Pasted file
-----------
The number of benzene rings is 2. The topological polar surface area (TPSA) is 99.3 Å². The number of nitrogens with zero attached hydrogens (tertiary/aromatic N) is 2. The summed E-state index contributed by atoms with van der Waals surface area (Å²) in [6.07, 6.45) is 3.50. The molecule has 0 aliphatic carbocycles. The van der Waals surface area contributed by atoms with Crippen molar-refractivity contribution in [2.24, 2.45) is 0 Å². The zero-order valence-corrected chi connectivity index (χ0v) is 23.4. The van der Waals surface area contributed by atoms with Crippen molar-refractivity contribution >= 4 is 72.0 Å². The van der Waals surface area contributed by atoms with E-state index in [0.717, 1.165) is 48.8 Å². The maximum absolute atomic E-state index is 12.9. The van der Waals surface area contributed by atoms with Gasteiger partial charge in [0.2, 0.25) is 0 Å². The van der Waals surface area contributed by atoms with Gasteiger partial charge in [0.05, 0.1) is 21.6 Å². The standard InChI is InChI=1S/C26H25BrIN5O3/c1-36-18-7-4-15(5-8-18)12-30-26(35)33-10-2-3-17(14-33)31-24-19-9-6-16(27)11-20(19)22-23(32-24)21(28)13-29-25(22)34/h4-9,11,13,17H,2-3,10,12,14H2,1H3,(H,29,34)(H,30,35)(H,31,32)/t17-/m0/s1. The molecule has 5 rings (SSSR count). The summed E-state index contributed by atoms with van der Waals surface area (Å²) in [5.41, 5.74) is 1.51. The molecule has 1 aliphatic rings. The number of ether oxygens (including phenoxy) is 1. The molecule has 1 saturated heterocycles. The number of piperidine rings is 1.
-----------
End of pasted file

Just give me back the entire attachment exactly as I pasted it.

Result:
The number of benzene rings is 2. The topological polar surface area (TPSA) is 99.3 Å². The number of nitrogens with zero attached hydrogens (tertiary/aromatic N) is 2. The summed E-state index contributed by atoms with van der Waals surface area (Å²) in [6.07, 6.45) is 3.50. The molecule has 0 aliphatic carbocycles. The van der Waals surface area contributed by atoms with Crippen molar-refractivity contribution in [2.24, 2.45) is 0 Å². The zero-order valence-corrected chi connectivity index (χ0v) is 23.4. The van der Waals surface area contributed by atoms with Crippen molar-refractivity contribution >= 4 is 72.0 Å². The van der Waals surface area contributed by atoms with E-state index in [0.717, 1.165) is 48.8 Å². The maximum absolute atomic E-state index is 12.9. The van der Waals surface area contributed by atoms with Gasteiger partial charge in [0.2, 0.25) is 0 Å². The van der Waals surface area contributed by atoms with Gasteiger partial charge in [0.05, 0.1) is 21.6 Å². The standard InChI is InChI=1S/C26H25BrIN5O3/c1-36-18-7-4-15(5-8-18)12-30-26(35)33-10-2-3-17(14-33)31-24-19-9-6-16(27)11-20(19)22-23(32-24)21(28)13-29-25(22)34/h4-9,11,13,17H,2-3,10,12,14H2,1H3,(H,29,34)(H,30,35)(H,31,32)/t17-/m0/s1. The molecule has 5 rings (SSSR count). The summed E-state index contributed by atoms with van der Waals surface area (Å²) in [5.41, 5.74) is 1.51. The molecule has 1 aliphatic rings. The number of ether oxygens (including phenoxy) is 1. The molecule has 1 saturated heterocycles. The number of piperidine rings is 1.